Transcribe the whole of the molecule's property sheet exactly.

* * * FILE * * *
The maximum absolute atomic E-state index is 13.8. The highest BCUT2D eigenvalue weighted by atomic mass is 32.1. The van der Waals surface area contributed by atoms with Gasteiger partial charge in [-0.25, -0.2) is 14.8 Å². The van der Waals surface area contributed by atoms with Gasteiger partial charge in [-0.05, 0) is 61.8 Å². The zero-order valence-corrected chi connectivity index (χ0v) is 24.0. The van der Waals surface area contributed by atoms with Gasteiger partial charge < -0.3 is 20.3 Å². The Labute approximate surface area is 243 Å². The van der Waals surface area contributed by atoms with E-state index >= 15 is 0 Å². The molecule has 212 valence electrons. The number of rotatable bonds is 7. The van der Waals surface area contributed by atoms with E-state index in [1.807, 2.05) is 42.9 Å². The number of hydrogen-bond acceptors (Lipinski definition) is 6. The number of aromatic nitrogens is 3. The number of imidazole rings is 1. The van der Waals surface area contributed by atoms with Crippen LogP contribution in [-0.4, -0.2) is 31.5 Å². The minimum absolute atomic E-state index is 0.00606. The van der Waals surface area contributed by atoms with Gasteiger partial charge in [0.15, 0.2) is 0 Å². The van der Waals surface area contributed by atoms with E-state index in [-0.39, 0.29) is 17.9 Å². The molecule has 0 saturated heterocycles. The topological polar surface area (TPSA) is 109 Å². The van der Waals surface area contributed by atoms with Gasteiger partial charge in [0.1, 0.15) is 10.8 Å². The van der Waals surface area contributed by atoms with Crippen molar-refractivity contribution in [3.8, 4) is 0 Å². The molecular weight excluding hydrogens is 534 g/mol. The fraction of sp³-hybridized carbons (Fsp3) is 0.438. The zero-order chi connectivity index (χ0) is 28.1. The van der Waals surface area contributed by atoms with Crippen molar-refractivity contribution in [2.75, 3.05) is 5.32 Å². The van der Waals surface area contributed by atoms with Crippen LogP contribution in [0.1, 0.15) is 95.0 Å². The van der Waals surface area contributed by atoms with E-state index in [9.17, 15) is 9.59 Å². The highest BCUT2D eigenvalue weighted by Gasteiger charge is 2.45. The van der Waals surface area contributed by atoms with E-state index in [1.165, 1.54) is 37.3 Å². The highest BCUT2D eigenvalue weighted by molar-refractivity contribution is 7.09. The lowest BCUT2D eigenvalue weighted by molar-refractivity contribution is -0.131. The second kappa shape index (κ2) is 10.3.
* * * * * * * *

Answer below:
The maximum absolute atomic E-state index is 13.8. The highest BCUT2D eigenvalue weighted by atomic mass is 32.1. The van der Waals surface area contributed by atoms with Gasteiger partial charge in [-0.25, -0.2) is 14.8 Å². The van der Waals surface area contributed by atoms with Gasteiger partial charge in [-0.05, 0) is 61.8 Å². The zero-order valence-corrected chi connectivity index (χ0v) is 24.0. The van der Waals surface area contributed by atoms with Gasteiger partial charge < -0.3 is 20.3 Å². The Labute approximate surface area is 243 Å². The van der Waals surface area contributed by atoms with E-state index >= 15 is 0 Å². The molecule has 212 valence electrons. The number of rotatable bonds is 7. The van der Waals surface area contributed by atoms with E-state index in [1.807, 2.05) is 42.9 Å². The number of hydrogen-bond acceptors (Lipinski definition) is 6. The number of aromatic nitrogens is 3. The number of imidazole rings is 1. The van der Waals surface area contributed by atoms with Crippen LogP contribution in [-0.4, -0.2) is 31.5 Å². The minimum absolute atomic E-state index is 0.00606. The van der Waals surface area contributed by atoms with Gasteiger partial charge in [0.15, 0.2) is 0 Å². The van der Waals surface area contributed by atoms with E-state index in [-0.39, 0.29) is 17.9 Å². The molecule has 0 saturated heterocycles. The topological polar surface area (TPSA) is 109 Å². The van der Waals surface area contributed by atoms with Gasteiger partial charge in [0.1, 0.15) is 10.8 Å². The van der Waals surface area contributed by atoms with Crippen molar-refractivity contribution in [3.8, 4) is 0 Å². The molecular weight excluding hydrogens is 534 g/mol. The fraction of sp³-hybridized carbons (Fsp3) is 0.438. The zero-order chi connectivity index (χ0) is 28.1. The van der Waals surface area contributed by atoms with Crippen molar-refractivity contribution in [2.75, 3.05) is 5.32 Å². The van der Waals surface area contributed by atoms with Crippen LogP contribution in [0.1, 0.15) is 95.0 Å². The van der Waals surface area contributed by atoms with E-state index in [9.17, 15) is 9.59 Å². The highest BCUT2D eigenvalue weighted by Gasteiger charge is 2.45. The van der Waals surface area contributed by atoms with E-state index in [1.165, 1.54) is 37.3 Å². The highest BCUT2D eigenvalue weighted by molar-refractivity contribution is 7.09. The lowest BCUT2D eigenvalue weighted by molar-refractivity contribution is -0.131. The second kappa shape index (κ2) is 10.3.